Japanese artist Hideho Tanaka, now in his 80s, explores contradictory elements in his work, using time, which he sees as an agent of change, as one guide to his aesthetic choices.
Tanaka studied industrial art and design at the Musashino Art University, in Tokyo. Beginning in 1972, Tanaka taught art, while participating in solo and group exhibitions As a teacher, Tanaka explained, he worked to nurture younger generations, as artists, to think not only of soft cloth, but also less-used materials such as wood, paper pulp and stainless steel thread.
In the 1980s, Tanaka expanded the scale of his activities and began large-scale outdoor performances and installations in which he covered dunes with cloth which he burned. In subsequent years, under the theme of Vanishing & Emerging (disappearance and transformation), he continued these explorations — burning metal fibers and other aspects of his works. “He uses fire to suggest destructive force or benign transformation .… He often creates simple solids, opposing the specificity of the materials to the generality of the forms and burning holes in the cloth or singeing the edges of the solids to invade their geometric austerity.” Janet Koplos, Contemporary Japanese Sculpture (Abbeville Press, New York, NY, 1991).
Tanaka also expanded his art practice in the 80’s to include the creation of art textiles using paper — Tanaka also expanded his art practice in the 80’s to textiles using paper — creating dynamic works by virtue of the material used in the works and their sense of scale. The artist explained his interest in fiber in the catalog for Fiber Futures: Japan’s Textile Pioneers (Japan Society, New York, distributed Yale University Press 2011) an exhibition that travelled internationally in Europe, the US and Europe. “Why did I start thinking about fiber art as a medium? It was partly because I was attracted to the idea of expressing myself in a subtle yet intractable material, but I was also intrigued by the challenge of turning something accidental into a deliberate work of art,” he said. “I’m acutely aware of accidents that actually help me achieve the expression I was striving for and other accidents that take my work in a completely different direction.”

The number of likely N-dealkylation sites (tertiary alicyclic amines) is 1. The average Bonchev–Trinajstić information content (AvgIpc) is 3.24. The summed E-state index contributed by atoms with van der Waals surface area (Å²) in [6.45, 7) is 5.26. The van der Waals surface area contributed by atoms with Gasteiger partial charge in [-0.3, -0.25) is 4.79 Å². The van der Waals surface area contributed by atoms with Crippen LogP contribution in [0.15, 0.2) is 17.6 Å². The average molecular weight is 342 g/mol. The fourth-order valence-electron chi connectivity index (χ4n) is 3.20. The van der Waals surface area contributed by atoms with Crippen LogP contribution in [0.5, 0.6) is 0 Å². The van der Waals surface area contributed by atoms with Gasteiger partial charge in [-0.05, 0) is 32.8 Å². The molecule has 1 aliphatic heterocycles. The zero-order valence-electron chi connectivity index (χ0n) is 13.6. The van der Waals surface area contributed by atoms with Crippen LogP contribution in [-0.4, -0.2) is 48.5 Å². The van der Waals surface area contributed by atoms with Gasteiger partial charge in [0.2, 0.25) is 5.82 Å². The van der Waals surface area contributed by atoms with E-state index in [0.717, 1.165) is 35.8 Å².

The sculptural sense of Tanaka’s art is exciting — the works are light and yet have enormous presence. In his smaller objects, several layers of thin wire have been loosely bound, sometimes with piles of light-colored fibers, sometimes coated with paper pulp. He creates a contrast between the stiff wire and the short pieces of malleable fiber, the uniform wire and pulp in freeform. The large elliptical wall hanging, Vanishing and Emerging, wall (2009), takes a different approach. “Intricately crafted from ink-lined squares of paper, it is a kind of ode to the natural weight, thickness and movement of the cotton, flax and paper fibers from which the panels are made, emphasizing the material’s natural flow so that the piece seems to have a life of its own. The result is a subtle trick of the eye: The textile is at once rippled and featherlight yet geometrically robust with parallel and perpendicular lines that appear to be woven together like a dense and tidy network of veins in a leaf,” wrote Alexandra Zagalsky, “Hideho Tanaka Carefully Stitched Together Pieces to Make this Sculptural Textile,” Introspective Magazine, September 22, 2021.
Tanaka’s work “deals with both philosophical and metaphysical ideas, and he often endeavors to connect the realm of the physical world with unseen spiritual planes. He attempts to bridge this gap through forms that suggest the frailty and transience of the human experience,” writes the Minneapolis of Art which has acquired his work. “The medium of fiber is versatile and allows Tanaka creative freedom.” His work seamlessly spans the categories of fiber art and sculpture.